You’ll find regions of fat throughout the entire cut, granting a loose grain towards the middle with a grain that’s less tight and fattier towards the edges.


There are several names for ribeye steak that are commonly used. Look for Delmonico steak, scotch filet, cowboy steak, or a deboned tomahawk.

It’s also sometimes sold as a “Beauty Steak” due to the stunning appearance of this cut.

Ribeye steak cut
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A ribeye steak is a beef steak that’s cut from the rib section. It is cut from the sixth rib to the twelfth rib, so there are different variations available.

For the most part, it is a cut from the longissimus dorsi muscle, which also includes spinalis and complexus muscles.,This section is also called the primal rib.

Unlike a tomahawk steak, ribeyes are boneless. The cut does not typically include the rib bone, but in regions outside of the US like New Zealand and Australia, ribeye can be served with a piece of bone attached.


The majority of ribeye steaks are between ¾-inches and a 1-inch thick and weigh anything between 8 ounces and 2 pounds.


Ribeye steak is full of flavor with the ideal degree of tenderness since it’s cut out from the upper rib cage, which is an area that’s not worked as hard as other muscles.


Ribeye Steak texture
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The considerable amount of intramuscular fat and a healthy degree of marbling ensures that ribeye steaks are juicy and tender without excessive chewiness.

Cooking Difficulty

Ribeye is a fairly easy steak to cook. It’s far easier to cook boneless ribeye than it is to cook a tomahawk steak or any other variety with the bone in.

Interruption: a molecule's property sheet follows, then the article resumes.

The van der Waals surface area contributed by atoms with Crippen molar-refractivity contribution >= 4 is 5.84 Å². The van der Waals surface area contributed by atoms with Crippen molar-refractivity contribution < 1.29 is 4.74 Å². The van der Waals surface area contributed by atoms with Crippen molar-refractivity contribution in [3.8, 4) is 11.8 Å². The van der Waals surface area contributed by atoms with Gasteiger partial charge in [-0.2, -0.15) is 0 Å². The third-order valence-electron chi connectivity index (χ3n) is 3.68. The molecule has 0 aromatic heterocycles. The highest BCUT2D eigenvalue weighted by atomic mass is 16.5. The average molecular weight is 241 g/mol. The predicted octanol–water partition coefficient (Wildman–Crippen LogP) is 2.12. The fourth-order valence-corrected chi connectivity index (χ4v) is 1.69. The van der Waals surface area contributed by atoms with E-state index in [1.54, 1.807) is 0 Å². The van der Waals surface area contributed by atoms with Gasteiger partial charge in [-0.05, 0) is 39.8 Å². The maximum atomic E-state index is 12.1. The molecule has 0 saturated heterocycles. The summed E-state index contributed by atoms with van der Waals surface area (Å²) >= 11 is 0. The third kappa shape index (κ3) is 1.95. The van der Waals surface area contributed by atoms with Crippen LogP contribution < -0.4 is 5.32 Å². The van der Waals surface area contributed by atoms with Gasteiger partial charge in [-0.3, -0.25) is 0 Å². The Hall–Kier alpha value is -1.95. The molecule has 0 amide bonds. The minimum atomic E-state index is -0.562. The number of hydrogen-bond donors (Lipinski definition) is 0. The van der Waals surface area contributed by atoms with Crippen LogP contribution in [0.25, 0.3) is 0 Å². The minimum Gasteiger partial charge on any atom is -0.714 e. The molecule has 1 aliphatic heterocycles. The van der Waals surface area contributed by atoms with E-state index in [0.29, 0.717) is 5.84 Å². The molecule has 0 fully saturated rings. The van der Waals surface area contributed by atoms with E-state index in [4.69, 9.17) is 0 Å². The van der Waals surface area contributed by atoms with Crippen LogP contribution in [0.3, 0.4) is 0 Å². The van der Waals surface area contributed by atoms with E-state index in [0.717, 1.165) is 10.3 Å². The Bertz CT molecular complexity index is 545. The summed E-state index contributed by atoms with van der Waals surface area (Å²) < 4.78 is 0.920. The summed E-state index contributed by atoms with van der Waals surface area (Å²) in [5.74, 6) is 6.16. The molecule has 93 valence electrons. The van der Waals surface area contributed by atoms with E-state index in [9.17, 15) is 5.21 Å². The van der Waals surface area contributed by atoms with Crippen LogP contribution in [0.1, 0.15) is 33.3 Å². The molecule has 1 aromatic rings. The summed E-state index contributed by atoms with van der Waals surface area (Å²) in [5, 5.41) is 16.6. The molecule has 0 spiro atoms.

A ribeye is best cooked by giving it a good sear on both sides and then turning every few minutes until a golden crust forms and the desired rareness is reached.


Ribeye steaks average between $8 and $15 per pound. Even though a ribeye and tomahawk are technically cut from the same place, ribeyes are far more affordable.

How Much Does A Tomahawk Steak Bone Weigh

Tomahawk Steak Bone
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The five inches of rib bone that’s left in a tomahawk steak weighs approximately 4 ounces.

Despite adding extra weight and no meat, the bone does ensure a cut of steak that stays juicer than other alternatives when cooked properly.

Tomahawk Steak Vs. Ribeye Steak, Final Thoughts

Both steaks cook well over high heat in pans like cast iron skillets, grills, and broilers. High-temperature cooking grants a flavorful brown crust and a juicy, tender interior.

We recommend brushing your steak with oil to give it a better crust regardless of which type you’re cooking.

Ultimately, one can’t truly pick a winner between tomahawk steak vs. ribeye as it comes down to your personal preferences. Some demand the flavor granted by leaving the bone in, whereas others prefer the ease of eating it boneless.